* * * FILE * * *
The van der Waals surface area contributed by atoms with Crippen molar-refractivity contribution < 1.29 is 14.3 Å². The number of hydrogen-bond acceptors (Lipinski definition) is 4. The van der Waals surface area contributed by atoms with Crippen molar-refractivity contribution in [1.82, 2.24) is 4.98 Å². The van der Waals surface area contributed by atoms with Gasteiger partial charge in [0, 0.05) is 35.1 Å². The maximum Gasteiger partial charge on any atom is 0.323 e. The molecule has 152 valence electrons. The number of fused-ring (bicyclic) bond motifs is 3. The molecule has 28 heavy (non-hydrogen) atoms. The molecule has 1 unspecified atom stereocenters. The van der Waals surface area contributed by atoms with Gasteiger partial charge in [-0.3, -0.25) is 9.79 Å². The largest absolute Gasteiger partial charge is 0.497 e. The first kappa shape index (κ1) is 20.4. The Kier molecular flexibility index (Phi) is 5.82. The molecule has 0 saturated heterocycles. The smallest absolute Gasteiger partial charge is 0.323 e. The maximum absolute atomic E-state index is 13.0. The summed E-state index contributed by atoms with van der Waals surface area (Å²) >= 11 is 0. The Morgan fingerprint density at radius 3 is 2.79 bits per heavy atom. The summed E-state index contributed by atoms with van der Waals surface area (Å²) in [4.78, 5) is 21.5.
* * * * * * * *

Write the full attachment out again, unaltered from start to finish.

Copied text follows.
The van der Waals surface area contributed by atoms with Crippen molar-refractivity contribution < 1.29 is 14.3 Å². The number of hydrogen-bond acceptors (Lipinski definition) is 4. The van der Waals surface area contributed by atoms with Crippen molar-refractivity contribution in [1.82, 2.24) is 4.98 Å². The van der Waals surface area contributed by atoms with Gasteiger partial charge in [0, 0.05) is 35.1 Å². The maximum Gasteiger partial charge on any atom is 0.323 e. The molecule has 152 valence electrons. The number of fused-ring (bicyclic) bond motifs is 3. The molecule has 28 heavy (non-hydrogen) atoms. The molecule has 1 unspecified atom stereocenters. The van der Waals surface area contributed by atoms with Gasteiger partial charge in [-0.3, -0.25) is 9.79 Å². The largest absolute Gasteiger partial charge is 0.497 e. The first kappa shape index (κ1) is 20.4. The Kier molecular flexibility index (Phi) is 5.82. The molecule has 0 saturated heterocycles. The smallest absolute Gasteiger partial charge is 0.323 e. The maximum absolute atomic E-state index is 13.0. The summed E-state index contributed by atoms with van der Waals surface area (Å²) >= 11 is 0. The Morgan fingerprint density at radius 3 is 2.79 bits per heavy atom. The summed E-state index contributed by atoms with van der Waals surface area (Å²) in [4.78, 5) is 21.5.